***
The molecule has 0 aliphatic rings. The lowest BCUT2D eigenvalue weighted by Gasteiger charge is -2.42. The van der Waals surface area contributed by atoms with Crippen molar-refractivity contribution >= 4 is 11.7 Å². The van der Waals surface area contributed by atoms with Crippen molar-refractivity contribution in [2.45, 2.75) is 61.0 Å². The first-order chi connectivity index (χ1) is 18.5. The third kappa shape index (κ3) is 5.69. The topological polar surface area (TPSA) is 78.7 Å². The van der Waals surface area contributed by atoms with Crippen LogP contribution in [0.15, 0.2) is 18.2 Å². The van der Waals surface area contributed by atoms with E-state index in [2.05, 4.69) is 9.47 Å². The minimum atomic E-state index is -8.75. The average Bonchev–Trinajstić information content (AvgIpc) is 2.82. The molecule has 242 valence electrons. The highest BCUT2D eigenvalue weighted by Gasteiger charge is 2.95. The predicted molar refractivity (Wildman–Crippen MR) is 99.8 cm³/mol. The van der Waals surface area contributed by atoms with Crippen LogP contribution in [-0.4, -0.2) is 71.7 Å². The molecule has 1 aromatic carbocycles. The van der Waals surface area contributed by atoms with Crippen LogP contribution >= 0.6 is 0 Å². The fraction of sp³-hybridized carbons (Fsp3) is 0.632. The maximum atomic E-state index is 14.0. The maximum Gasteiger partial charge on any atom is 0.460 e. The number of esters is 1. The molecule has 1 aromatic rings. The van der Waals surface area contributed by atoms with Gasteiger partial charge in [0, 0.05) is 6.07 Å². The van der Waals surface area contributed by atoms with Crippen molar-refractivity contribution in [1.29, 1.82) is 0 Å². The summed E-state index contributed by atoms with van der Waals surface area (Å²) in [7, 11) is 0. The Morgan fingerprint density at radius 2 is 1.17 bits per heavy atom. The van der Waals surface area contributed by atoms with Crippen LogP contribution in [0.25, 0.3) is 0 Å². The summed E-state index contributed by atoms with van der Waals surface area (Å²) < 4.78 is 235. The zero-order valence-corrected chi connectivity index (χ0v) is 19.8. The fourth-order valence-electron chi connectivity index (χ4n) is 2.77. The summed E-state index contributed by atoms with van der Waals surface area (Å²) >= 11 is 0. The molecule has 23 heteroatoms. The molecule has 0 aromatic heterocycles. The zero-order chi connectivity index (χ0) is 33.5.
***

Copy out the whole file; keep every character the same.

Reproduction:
The molecule has 0 aliphatic rings. The lowest BCUT2D eigenvalue weighted by Gasteiger charge is -2.42. The van der Waals surface area contributed by atoms with Crippen molar-refractivity contribution >= 4 is 11.7 Å². The van der Waals surface area contributed by atoms with Crippen molar-refractivity contribution in [2.45, 2.75) is 61.0 Å². The first-order chi connectivity index (χ1) is 18.5. The third kappa shape index (κ3) is 5.69. The topological polar surface area (TPSA) is 78.7 Å². The van der Waals surface area contributed by atoms with Crippen LogP contribution in [0.15, 0.2) is 18.2 Å². The van der Waals surface area contributed by atoms with E-state index in [2.05, 4.69) is 9.47 Å². The minimum atomic E-state index is -8.75. The average Bonchev–Trinajstić information content (AvgIpc) is 2.82. The molecule has 242 valence electrons. The highest BCUT2D eigenvalue weighted by Gasteiger charge is 2.95. The predicted molar refractivity (Wildman–Crippen MR) is 99.8 cm³/mol. The van der Waals surface area contributed by atoms with Crippen LogP contribution in [-0.4, -0.2) is 71.7 Å². The molecule has 1 aromatic carbocycles. The van der Waals surface area contributed by atoms with Crippen LogP contribution >= 0.6 is 0 Å². The fraction of sp³-hybridized carbons (Fsp3) is 0.632. The maximum atomic E-state index is 14.0. The maximum Gasteiger partial charge on any atom is 0.460 e. The number of esters is 1. The molecule has 1 aromatic rings. The van der Waals surface area contributed by atoms with Gasteiger partial charge in [0, 0.05) is 6.07 Å². The van der Waals surface area contributed by atoms with Crippen molar-refractivity contribution in [1.29, 1.82) is 0 Å². The summed E-state index contributed by atoms with van der Waals surface area (Å²) in [7, 11) is 0. The Morgan fingerprint density at radius 2 is 1.17 bits per heavy atom. The van der Waals surface area contributed by atoms with Crippen LogP contribution in [0.25, 0.3) is 0 Å². The summed E-state index contributed by atoms with van der Waals surface area (Å²) < 4.78 is 235. The zero-order valence-corrected chi connectivity index (χ0v) is 19.8. The fourth-order valence-electron chi connectivity index (χ4n) is 2.77. The summed E-state index contributed by atoms with van der Waals surface area (Å²) >= 11 is 0. The molecule has 23 heteroatoms. The molecule has 0 aromatic heterocycles. The zero-order chi connectivity index (χ0) is 33.5.